This black athlete who was wrongfully imprisoned for rape is livid over Stanford rapist's light sentence

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In 2002, Brian Banks, a 16-year-old high school football linebacker with no criminal record was accused of a rape he didn't commit.

Banks was set to be charged as an adult, facing the prospect of life in prison, in a trial he was assured would be stacked against him from the start. As he recounted in a 2015 speech, his lawyer told him that he had no chance. "We’re going to walk into this courtroom and we’re going to start selecting this jury that I can guarantee you, this jury will be an all-white jury," he recalled the lawyer saying. "And when you walk into that courtroom as a big black teenager, they will find you guilty."

Banks accepted a deal that lead him to spend more than five years behind bars, and several more on parole before his accuser ultimately came forward and recanted her story. Banks' conviction being overturned in 2012. Since then, he has spent years speaking out about the justice system and the way it betrayed him.


Recently, another case involving rape and a promising athlete turned heads, and stomachs, when Judge Aaron Persky ruled that swimmer Brock Turner would serve just six months in prison after having been found guilty of raping an unconscious woman behind a dumpster during a frat party at Stanford University.

"A prison sentence would have a severe impact on [Turner]," Judge Persky explained during sentencing. "I think he will not be a danger to others.”

The contrast between the six years the innocent Banks received and the six months the guilty Turner received is glaring, and Banks has not been quiet about it.

After the news of Turner's lenient fate broke, Banks spoke with the Daily News, calling the light sentence "a case of privilege."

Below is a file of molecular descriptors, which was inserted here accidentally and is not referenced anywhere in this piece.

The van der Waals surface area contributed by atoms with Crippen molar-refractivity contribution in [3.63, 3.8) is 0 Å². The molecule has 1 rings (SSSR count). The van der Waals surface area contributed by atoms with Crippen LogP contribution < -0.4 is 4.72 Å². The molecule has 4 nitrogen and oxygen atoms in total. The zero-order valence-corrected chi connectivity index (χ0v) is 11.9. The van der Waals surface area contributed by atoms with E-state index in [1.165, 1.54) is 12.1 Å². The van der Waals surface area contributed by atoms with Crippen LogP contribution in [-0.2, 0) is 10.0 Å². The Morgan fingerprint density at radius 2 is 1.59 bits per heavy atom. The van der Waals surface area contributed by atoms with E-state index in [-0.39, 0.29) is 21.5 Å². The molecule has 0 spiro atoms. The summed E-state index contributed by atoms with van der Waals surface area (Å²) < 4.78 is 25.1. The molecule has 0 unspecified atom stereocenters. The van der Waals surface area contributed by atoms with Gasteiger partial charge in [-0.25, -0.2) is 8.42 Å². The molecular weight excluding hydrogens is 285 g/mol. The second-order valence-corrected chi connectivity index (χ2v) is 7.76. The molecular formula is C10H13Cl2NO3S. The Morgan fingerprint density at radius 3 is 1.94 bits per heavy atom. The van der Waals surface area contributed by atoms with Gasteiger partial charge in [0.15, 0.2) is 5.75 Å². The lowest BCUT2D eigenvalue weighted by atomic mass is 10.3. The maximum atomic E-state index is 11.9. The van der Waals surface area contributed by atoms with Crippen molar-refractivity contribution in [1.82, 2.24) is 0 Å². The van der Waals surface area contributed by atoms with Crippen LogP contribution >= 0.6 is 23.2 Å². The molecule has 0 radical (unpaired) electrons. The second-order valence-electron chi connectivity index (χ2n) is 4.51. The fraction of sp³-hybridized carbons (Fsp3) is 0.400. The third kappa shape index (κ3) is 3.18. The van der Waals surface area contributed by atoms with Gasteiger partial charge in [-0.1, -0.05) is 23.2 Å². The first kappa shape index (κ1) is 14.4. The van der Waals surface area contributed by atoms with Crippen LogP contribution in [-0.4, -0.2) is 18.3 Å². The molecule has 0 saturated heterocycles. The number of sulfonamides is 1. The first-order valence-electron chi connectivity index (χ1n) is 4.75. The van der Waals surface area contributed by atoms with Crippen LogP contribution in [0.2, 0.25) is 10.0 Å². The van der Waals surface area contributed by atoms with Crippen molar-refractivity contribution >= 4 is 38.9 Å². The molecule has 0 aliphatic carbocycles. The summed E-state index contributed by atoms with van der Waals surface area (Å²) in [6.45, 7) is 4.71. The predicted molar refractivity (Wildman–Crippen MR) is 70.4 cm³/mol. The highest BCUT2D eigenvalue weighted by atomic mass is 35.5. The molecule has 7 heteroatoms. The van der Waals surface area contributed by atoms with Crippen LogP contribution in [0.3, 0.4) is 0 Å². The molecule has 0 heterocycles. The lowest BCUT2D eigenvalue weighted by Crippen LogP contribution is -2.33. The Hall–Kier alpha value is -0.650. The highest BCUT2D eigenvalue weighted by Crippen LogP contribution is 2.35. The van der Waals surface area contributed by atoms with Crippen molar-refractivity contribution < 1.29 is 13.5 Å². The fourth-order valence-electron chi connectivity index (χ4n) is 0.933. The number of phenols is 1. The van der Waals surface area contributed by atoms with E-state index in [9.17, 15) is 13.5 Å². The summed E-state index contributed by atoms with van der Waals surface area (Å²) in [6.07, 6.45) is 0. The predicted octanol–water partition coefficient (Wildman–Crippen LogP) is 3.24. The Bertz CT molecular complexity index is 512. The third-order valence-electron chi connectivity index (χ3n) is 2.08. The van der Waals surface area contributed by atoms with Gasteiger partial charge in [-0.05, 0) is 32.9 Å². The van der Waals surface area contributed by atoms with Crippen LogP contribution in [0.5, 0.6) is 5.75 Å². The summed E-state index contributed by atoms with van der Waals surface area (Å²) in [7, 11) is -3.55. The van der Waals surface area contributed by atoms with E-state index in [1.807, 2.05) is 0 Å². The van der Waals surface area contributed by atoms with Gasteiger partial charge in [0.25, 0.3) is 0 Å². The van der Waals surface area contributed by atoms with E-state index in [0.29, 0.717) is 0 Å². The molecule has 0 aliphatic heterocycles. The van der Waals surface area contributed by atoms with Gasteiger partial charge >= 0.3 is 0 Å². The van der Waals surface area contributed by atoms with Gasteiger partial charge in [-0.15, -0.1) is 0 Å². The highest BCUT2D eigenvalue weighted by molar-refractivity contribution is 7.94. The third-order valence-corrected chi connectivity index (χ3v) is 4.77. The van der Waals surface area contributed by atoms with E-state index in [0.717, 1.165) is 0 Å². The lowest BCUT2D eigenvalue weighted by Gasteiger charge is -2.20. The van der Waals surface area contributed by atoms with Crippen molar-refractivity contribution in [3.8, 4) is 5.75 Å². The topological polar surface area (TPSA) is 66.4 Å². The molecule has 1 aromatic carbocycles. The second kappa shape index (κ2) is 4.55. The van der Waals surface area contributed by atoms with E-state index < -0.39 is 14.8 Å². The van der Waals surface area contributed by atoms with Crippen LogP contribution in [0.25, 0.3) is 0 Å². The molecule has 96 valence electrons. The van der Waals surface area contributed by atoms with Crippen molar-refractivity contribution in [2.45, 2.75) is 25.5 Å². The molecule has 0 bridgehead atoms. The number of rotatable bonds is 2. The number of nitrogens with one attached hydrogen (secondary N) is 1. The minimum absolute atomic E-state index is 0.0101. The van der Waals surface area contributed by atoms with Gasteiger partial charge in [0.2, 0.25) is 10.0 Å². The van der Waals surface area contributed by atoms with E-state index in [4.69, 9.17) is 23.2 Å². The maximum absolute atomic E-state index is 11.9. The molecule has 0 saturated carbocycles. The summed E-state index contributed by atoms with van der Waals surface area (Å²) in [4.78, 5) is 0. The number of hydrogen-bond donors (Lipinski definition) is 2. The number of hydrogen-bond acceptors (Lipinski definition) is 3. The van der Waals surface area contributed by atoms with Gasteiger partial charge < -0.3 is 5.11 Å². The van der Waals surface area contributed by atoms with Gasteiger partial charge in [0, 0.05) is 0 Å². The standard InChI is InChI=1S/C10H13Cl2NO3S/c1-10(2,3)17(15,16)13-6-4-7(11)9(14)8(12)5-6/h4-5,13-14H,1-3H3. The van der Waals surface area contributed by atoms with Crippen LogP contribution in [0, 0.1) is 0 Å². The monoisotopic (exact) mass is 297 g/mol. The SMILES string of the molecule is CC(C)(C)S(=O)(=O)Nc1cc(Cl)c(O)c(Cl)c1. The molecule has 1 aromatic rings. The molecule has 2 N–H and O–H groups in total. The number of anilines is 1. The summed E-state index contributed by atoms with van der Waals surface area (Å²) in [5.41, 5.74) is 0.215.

"It seems like the judge based his decision on lifestyle," he told the paper. "He's lived such a good life and has never experienced anything serious in his life that would prepare him for prison. He was sheltered so much he wouldn't be able to survive prison. What about the kid who has nothing, he struggles to eat, struggles to get a fair education? What about the kid who has no choice who he is born to and has drug-addicted parents or a non-parent household? Where is the consideration for them when they commit a crime?"

Banks also expressed sympathy for Turner's victim, telling the Daily News she "has been totally ignored. She has to live with her hardship and tragedy for the rest of her life."


"I was kidnapped, taken against my will, placed in a box for five years and two month," he said. "I was denied all human rights. When I screamed and pleaded and begged, it fell on deaf ears. It's a different form of being assaulted and taken advantage of. I know what she is going through."

Read more at the Daily News.

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